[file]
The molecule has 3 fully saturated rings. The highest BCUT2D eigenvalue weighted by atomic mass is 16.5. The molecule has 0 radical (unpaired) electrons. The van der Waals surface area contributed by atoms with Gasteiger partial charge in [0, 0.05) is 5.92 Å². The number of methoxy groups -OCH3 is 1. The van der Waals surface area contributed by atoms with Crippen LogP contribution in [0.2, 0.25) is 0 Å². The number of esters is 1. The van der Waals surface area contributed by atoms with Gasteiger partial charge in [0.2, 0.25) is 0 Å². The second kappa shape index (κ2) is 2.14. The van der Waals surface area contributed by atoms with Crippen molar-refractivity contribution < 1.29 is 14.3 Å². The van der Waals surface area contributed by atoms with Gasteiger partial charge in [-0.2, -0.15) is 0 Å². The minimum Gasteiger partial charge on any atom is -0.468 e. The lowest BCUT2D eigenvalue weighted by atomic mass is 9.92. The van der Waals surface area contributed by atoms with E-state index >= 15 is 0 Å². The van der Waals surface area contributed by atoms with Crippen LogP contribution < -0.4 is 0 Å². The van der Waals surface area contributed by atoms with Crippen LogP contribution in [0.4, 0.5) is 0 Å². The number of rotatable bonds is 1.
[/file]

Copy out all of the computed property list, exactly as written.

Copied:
The molecule has 3 fully saturated rings. The highest BCUT2D eigenvalue weighted by atomic mass is 16.5. The molecule has 0 radical (unpaired) electrons. The van der Waals surface area contributed by atoms with Gasteiger partial charge in [0, 0.05) is 5.92 Å². The number of methoxy groups -OCH3 is 1. The van der Waals surface area contributed by atoms with Crippen LogP contribution in [0.2, 0.25) is 0 Å². The number of esters is 1. The van der Waals surface area contributed by atoms with Gasteiger partial charge in [0.2, 0.25) is 0 Å². The second kappa shape index (κ2) is 2.14. The van der Waals surface area contributed by atoms with Crippen molar-refractivity contribution < 1.29 is 14.3 Å². The van der Waals surface area contributed by atoms with Gasteiger partial charge in [-0.2, -0.15) is 0 Å². The minimum Gasteiger partial charge on any atom is -0.468 e. The lowest BCUT2D eigenvalue weighted by atomic mass is 9.92. The van der Waals surface area contributed by atoms with E-state index >= 15 is 0 Å². The van der Waals surface area contributed by atoms with Crippen LogP contribution < -0.4 is 0 Å². The van der Waals surface area contributed by atoms with Crippen LogP contribution in [0.4, 0.5) is 0 Å². The number of rotatable bonds is 1.